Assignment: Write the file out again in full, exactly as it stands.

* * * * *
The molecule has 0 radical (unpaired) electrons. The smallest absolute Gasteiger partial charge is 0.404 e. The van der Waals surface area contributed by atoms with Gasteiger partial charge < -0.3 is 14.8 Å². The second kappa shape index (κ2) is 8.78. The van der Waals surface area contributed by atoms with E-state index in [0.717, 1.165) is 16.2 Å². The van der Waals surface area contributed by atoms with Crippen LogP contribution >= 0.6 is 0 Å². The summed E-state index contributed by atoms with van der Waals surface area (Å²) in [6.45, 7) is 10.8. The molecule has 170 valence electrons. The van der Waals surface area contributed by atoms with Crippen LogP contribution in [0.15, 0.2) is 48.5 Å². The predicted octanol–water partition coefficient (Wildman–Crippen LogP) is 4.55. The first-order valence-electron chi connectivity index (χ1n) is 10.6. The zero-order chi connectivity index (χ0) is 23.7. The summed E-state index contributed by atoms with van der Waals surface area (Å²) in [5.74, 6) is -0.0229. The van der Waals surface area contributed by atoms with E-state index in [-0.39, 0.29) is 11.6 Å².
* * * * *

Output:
The molecule has 0 radical (unpaired) electrons. The smallest absolute Gasteiger partial charge is 0.404 e. The van der Waals surface area contributed by atoms with Gasteiger partial charge < -0.3 is 14.8 Å². The second kappa shape index (κ2) is 8.78. The van der Waals surface area contributed by atoms with E-state index in [0.717, 1.165) is 16.2 Å². The van der Waals surface area contributed by atoms with Crippen LogP contribution >= 0.6 is 0 Å². The summed E-state index contributed by atoms with van der Waals surface area (Å²) in [6.45, 7) is 10.8. The molecule has 170 valence electrons. The van der Waals surface area contributed by atoms with Crippen LogP contribution in [0.15, 0.2) is 48.5 Å². The predicted octanol–water partition coefficient (Wildman–Crippen LogP) is 4.55. The first-order valence-electron chi connectivity index (χ1n) is 10.6. The zero-order chi connectivity index (χ0) is 23.7. The summed E-state index contributed by atoms with van der Waals surface area (Å²) in [5.74, 6) is -0.0229. The van der Waals surface area contributed by atoms with E-state index in [-0.39, 0.29) is 11.6 Å².